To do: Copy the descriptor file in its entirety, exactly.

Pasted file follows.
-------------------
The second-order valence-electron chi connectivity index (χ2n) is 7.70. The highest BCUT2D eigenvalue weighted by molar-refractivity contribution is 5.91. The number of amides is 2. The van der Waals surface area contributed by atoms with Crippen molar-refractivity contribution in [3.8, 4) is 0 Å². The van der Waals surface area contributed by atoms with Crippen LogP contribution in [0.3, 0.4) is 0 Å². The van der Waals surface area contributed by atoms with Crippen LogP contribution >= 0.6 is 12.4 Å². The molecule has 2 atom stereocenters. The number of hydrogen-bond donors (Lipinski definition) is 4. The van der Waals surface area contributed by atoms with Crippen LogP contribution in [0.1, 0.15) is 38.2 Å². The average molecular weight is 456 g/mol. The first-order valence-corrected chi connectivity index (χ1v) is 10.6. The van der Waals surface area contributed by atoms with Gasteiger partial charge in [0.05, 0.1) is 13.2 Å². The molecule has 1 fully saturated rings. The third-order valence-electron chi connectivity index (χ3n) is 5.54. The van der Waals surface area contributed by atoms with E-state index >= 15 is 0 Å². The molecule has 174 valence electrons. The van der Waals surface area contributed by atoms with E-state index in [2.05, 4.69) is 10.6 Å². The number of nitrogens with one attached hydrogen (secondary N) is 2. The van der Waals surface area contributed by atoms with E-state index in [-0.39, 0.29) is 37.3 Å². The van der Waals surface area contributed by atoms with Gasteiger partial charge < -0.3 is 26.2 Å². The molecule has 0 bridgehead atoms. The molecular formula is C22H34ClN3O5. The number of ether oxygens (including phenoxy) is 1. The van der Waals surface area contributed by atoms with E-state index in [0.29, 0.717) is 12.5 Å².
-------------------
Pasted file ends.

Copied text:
The second-order valence-electron chi connectivity index (χ2n) is 7.70. The highest BCUT2D eigenvalue weighted by molar-refractivity contribution is 5.91. The number of amides is 2. The van der Waals surface area contributed by atoms with Crippen molar-refractivity contribution in [3.8, 4) is 0 Å². The van der Waals surface area contributed by atoms with Crippen LogP contribution in [0.3, 0.4) is 0 Å². The van der Waals surface area contributed by atoms with Crippen LogP contribution >= 0.6 is 12.4 Å². The molecule has 2 atom stereocenters. The number of hydrogen-bond donors (Lipinski definition) is 4. The van der Waals surface area contributed by atoms with Crippen LogP contribution in [0.1, 0.15) is 38.2 Å². The average molecular weight is 456 g/mol. The first-order valence-corrected chi connectivity index (χ1v) is 10.6. The van der Waals surface area contributed by atoms with Gasteiger partial charge in [0.05, 0.1) is 13.2 Å². The molecule has 1 fully saturated rings. The third-order valence-electron chi connectivity index (χ3n) is 5.54. The van der Waals surface area contributed by atoms with E-state index >= 15 is 0 Å². The molecule has 174 valence electrons. The van der Waals surface area contributed by atoms with E-state index in [2.05, 4.69) is 10.6 Å². The number of nitrogens with one attached hydrogen (secondary N) is 2. The van der Waals surface area contributed by atoms with E-state index in [-0.39, 0.29) is 37.3 Å². The van der Waals surface area contributed by atoms with Gasteiger partial charge < -0.3 is 26.2 Å². The molecule has 0 bridgehead atoms. The molecular formula is C22H34ClN3O5. The number of ether oxygens (including phenoxy) is 1. The van der Waals surface area contributed by atoms with E-state index in [0.29, 0.717) is 12.5 Å².